How Data Maps Reveal Inequality and Equity in Atlanta

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Housing Map of Atlanta provided by Neighborhood Nexus.

Map of Atlanta provided by Neighborhood Nexus.

Mapping the communities of tomorrow requires a hard look at the topographies of today. Mike Carnathan, project director at Neighborhood Nexus, synthesizes big data into visual stories that chart the social, political, and economic conditions across the city of Atlanta. Part data miner, part cultural cartographer, Carnathan creates demographic maps that local leaders, advocates, and everyday citizens use to help understand and change their lives.

As a former journalist and publicity pro, Carnathan has always been fascinated by the power of storytelling. To him, numbers provide a quantifiable springboard to explore trends, behavior, and patterns. Through Neighborhood Nexus, an arm of the Atlanta Regional Commission, he pulls thousands of numbers from sources including the Bureau of Labor Statistics, the Bureau of Economic Analysis, Georgia’s Department of Education, and Department of Health. Using roughly 6,000 different data variables per map, he plots points across the city that reveal instances of anything from violent crimes, to disability rates, to households that have vehicles.

We spoke with Carnathan about his work, the potential and limitations of data, and how data is playing a key role in the exploration of inequality and equity in Atlanta.

Meet Mike Carnathan and John Keltz, director of research and evaluation, Atlanta Public Schools, at our Atlanta campus on Tuesday, February 28, during our exclusive event, “Designing Your Atlanta: What Does the Data Say?

How are you using data to paint a picture of Atlanta’s social landscape?

Our main goal is to create a data-driven, decision-making culture here in the Atlanta region. Neighborhood Nexus is our region’s community intelligence system. It’s very similar to business intelligence, which has always just been a fancy word for using data to make better decisions like improve profits and the bottom line. In the community context, you use data to make better decisions in strategic planning, site location, and policies. We have literally thousands and thousands of different variables across a wide spectrum of issues including demographics, socioeconomics, housing, poverty, and education. We have lots of tools like to visualize that data, too.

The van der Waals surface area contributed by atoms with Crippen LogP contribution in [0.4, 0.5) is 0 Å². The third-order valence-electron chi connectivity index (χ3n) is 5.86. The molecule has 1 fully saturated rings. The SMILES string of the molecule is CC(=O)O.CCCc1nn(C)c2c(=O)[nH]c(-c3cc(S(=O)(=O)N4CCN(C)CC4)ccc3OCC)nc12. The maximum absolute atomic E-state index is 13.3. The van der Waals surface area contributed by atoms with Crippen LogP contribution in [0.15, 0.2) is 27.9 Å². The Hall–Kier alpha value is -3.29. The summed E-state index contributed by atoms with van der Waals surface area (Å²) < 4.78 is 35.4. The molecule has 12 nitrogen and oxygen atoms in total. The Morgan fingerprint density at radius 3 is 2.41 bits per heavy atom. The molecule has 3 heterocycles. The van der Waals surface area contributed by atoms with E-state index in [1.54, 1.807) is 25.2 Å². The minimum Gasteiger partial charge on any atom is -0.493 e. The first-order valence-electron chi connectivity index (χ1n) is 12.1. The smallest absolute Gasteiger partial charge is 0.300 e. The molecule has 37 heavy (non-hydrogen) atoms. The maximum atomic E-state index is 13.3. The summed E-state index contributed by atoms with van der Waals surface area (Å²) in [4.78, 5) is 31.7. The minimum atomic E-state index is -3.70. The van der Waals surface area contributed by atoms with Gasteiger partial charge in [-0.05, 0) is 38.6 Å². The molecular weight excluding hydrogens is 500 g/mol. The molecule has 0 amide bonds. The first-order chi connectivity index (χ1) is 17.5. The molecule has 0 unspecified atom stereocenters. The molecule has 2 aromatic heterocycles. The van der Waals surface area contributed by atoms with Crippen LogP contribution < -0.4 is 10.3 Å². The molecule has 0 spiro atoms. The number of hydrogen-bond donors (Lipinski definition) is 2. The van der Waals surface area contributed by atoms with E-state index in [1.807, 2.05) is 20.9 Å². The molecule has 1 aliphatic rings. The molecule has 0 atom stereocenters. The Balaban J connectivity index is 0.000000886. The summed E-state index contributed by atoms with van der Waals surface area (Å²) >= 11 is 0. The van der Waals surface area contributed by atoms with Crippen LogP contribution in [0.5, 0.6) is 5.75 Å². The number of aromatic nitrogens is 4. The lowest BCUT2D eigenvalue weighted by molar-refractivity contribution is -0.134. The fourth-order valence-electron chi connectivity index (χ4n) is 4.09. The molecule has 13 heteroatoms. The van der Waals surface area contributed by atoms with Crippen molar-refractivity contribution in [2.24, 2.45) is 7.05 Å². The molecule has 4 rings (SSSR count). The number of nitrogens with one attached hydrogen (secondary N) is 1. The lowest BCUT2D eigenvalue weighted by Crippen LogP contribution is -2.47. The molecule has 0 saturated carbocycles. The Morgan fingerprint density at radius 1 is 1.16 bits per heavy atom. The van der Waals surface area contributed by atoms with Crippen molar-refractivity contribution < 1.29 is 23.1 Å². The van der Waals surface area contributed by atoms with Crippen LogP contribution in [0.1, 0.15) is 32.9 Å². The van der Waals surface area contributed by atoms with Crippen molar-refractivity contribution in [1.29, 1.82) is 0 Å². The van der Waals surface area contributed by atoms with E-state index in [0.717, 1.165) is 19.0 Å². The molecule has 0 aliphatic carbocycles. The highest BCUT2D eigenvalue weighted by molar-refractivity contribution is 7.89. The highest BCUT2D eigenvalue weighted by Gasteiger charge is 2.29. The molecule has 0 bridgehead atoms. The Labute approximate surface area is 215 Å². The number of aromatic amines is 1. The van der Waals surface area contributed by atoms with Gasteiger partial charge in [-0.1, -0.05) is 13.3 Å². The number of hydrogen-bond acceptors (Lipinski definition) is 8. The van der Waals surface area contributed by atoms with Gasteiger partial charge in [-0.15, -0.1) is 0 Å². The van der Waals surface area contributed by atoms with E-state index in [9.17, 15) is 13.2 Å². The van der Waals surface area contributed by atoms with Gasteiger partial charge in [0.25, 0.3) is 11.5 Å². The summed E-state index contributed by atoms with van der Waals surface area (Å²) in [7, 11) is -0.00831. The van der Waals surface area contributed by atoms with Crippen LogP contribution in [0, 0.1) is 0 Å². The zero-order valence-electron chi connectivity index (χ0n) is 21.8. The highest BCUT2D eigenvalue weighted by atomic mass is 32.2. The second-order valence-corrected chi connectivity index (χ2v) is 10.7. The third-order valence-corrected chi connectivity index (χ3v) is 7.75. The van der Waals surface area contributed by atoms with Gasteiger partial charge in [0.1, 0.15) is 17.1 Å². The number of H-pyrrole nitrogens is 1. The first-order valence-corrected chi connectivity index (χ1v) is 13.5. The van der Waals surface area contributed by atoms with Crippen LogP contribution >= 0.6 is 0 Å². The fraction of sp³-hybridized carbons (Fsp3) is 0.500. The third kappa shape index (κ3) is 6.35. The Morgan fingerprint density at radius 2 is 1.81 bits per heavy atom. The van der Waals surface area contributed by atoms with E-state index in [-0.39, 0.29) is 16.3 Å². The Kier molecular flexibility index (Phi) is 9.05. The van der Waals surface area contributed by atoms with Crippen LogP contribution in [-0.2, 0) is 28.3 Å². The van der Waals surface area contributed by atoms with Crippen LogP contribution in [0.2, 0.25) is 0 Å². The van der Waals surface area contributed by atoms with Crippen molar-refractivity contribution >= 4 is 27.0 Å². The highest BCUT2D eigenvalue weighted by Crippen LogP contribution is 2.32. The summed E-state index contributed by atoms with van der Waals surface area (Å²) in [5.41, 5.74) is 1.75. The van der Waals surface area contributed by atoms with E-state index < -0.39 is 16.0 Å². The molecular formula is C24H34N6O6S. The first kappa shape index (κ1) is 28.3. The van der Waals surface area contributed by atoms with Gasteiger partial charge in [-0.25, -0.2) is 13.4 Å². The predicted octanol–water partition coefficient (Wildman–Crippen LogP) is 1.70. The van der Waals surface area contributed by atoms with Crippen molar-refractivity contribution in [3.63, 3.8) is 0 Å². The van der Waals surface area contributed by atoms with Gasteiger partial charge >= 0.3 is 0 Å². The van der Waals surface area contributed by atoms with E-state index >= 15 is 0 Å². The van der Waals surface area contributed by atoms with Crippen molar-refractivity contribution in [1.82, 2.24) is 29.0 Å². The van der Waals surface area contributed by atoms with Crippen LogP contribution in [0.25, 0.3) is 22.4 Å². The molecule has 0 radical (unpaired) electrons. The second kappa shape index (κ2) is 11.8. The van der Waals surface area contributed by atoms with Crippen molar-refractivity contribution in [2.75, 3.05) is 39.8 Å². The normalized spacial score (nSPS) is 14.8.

Is there a data set that you find is currently most in demand?

Right now, the big focus here in Atlanta is this notion of income inequality and equity. There have been recent national reports — and we’ve been reporting this locally for years too — showing that the city of Atlanta has some of the highest levels of income inequality in the nation.

Atlanta is also going through a very high-profile “what-do-we want-to-be-when-we-grow-up” planning process. Housing affordability is really playing into that. It’s like, OK, if we really want to be a city of a 1.5 million people, what are some of the things we’re going to have to address in terms of equality? Income inequality is one of those things. Housing affordability is one of those things. You can’t build a city that is only affordable to a few and expect to grow to 1.5 million people.

Who uses your data?

There’s a wide spectrum of decision-makers at the local government level: elected leaders, the administration, and the citizens who put pressure on local elected officials to make a certain decision. We curate the data to help them all process it and tell their stories.

We are interested in the gestalt, the whole community system, because we know that education is related to poverty, poverty affects housing outcomes, housing outcomes affect where you live, which affects your transportation access, and so forth. All of this data is to tell a story about the human condition.